Still, I'm glad there are so many birds visiting our property these days - where it's relatively safe for them, as well as for bees, butterflies, and other critters. In the ten years we've owned this place, we've never used pesticides, and are now working with a local company called Helping Nature Heal to begin transforming it into something even more environmentally friendly - a micro-sanctuary - by re-wilding most of the lawn, reintroducing a mix of native plants, and protecting and planting more trees. The project was inspired in part by a documentary film entitled The Biggest Little Farm and in part by a couple of books I picked up at the library, including The Living Landscape.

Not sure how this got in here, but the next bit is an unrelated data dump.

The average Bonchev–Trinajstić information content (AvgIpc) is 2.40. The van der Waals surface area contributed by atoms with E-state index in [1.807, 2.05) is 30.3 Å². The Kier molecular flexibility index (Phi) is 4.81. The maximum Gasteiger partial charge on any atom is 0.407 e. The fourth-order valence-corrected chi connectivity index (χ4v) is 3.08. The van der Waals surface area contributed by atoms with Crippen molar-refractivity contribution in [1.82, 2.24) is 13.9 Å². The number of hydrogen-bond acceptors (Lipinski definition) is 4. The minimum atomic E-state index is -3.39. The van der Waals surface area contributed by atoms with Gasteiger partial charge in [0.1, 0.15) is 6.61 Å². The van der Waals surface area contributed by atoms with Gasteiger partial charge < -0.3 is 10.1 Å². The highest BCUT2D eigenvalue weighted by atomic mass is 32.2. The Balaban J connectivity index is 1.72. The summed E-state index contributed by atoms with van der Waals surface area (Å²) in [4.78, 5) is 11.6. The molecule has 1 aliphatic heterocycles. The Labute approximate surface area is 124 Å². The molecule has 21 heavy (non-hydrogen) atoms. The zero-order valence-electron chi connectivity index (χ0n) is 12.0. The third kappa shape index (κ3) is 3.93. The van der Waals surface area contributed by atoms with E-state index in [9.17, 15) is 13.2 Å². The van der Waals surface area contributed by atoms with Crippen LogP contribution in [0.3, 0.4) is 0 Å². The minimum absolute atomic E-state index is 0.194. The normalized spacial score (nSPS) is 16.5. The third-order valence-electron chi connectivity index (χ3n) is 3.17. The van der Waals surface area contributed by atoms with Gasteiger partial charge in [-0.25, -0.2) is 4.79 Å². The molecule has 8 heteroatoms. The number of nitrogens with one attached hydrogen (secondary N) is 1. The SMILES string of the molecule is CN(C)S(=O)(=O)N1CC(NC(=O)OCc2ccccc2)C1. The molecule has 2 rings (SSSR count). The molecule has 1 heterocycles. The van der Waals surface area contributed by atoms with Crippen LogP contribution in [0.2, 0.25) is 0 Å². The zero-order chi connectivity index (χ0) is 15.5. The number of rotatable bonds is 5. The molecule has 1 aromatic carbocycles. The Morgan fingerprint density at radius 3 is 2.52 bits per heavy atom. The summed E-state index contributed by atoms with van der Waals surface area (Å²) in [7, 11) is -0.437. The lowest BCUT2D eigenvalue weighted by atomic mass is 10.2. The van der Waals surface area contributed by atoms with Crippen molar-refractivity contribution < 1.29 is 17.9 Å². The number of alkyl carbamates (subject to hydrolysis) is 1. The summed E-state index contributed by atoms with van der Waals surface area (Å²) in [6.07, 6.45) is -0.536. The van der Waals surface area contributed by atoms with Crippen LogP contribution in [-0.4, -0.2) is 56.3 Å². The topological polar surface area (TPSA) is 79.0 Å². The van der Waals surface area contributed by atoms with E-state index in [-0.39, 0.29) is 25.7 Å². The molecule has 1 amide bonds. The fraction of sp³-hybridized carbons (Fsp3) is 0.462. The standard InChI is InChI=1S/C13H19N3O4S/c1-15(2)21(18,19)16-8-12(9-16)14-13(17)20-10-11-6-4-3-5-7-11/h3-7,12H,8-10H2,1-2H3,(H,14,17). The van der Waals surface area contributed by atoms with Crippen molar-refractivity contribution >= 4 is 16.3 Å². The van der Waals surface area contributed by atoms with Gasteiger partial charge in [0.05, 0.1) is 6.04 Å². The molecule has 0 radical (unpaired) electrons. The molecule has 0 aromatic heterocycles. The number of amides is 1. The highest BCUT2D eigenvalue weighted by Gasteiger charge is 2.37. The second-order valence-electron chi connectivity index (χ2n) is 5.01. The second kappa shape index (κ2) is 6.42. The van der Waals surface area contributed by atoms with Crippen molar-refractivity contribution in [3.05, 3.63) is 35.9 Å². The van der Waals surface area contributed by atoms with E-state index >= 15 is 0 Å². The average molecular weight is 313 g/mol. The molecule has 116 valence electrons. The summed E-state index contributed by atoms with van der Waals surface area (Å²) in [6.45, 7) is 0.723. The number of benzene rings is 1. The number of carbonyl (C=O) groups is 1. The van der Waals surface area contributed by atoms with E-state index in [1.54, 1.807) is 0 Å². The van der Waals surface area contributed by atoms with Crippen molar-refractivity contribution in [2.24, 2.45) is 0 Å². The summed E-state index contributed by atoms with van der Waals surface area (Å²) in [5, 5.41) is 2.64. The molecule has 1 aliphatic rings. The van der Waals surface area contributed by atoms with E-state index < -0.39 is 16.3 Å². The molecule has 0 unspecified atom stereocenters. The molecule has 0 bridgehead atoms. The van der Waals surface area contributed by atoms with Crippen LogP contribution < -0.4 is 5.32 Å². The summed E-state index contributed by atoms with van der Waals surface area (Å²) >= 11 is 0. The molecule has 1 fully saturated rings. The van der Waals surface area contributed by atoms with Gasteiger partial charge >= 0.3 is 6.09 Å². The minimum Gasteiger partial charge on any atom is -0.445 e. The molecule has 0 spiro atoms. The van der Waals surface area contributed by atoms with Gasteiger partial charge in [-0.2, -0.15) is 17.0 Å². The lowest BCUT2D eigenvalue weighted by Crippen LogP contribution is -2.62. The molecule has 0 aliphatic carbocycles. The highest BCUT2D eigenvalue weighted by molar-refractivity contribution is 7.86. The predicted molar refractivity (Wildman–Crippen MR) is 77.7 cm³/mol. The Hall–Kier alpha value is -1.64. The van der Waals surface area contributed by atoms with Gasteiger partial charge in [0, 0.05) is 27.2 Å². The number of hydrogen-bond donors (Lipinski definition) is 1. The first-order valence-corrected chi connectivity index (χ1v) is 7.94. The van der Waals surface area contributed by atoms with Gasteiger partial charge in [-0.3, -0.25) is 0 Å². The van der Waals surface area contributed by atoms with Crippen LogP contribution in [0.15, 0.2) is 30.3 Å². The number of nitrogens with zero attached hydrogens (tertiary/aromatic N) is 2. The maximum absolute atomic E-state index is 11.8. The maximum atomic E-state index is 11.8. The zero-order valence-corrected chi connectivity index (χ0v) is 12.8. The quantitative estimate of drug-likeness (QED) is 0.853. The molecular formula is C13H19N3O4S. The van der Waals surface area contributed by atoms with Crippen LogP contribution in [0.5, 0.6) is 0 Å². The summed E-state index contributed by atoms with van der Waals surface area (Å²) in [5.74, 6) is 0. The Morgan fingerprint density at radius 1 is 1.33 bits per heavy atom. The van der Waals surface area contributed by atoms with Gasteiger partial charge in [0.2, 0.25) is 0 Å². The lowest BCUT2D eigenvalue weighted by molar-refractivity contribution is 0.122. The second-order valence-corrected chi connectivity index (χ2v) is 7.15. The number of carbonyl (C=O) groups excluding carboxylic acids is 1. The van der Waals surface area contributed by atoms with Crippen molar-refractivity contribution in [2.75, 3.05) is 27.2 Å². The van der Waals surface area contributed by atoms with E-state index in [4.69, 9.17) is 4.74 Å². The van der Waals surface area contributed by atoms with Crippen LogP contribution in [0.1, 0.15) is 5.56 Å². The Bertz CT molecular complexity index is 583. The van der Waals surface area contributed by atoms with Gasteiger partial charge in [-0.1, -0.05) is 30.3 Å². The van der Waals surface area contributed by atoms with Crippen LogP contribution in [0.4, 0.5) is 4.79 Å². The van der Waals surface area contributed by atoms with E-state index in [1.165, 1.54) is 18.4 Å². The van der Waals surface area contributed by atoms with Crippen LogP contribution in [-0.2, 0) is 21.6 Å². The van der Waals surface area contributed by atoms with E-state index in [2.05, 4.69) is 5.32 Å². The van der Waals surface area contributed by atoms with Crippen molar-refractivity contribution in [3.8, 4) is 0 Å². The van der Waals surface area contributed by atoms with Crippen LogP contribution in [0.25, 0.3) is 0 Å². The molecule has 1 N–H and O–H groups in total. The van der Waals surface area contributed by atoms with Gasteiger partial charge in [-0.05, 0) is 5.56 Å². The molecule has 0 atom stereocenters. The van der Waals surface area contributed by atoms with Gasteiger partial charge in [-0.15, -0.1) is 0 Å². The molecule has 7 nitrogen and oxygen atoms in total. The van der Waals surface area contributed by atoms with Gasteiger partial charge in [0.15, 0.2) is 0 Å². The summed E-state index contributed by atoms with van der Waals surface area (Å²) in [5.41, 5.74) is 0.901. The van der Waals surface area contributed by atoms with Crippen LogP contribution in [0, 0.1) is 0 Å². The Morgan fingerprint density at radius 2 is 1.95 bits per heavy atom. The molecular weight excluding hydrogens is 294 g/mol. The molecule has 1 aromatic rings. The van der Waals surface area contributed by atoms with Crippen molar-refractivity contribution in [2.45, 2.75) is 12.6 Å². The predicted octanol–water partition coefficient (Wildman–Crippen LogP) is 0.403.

When we started, the space in front of our house was a dreary bit of ground dominated by an overgrown spruce tree and mostly covered in moss. With the initial work done, we're already seeing positive changes. For the first time in years, I caught a glimpse of a firefly the other night, and we seem to have a wider variety of birds and butterflies than in the past. Added to which, there's the joy of watching newly planted shrubs, trees, and plants settle into their new homes. Here are a few pics of the work done by HNH in the area we now refer to as "the Meadow".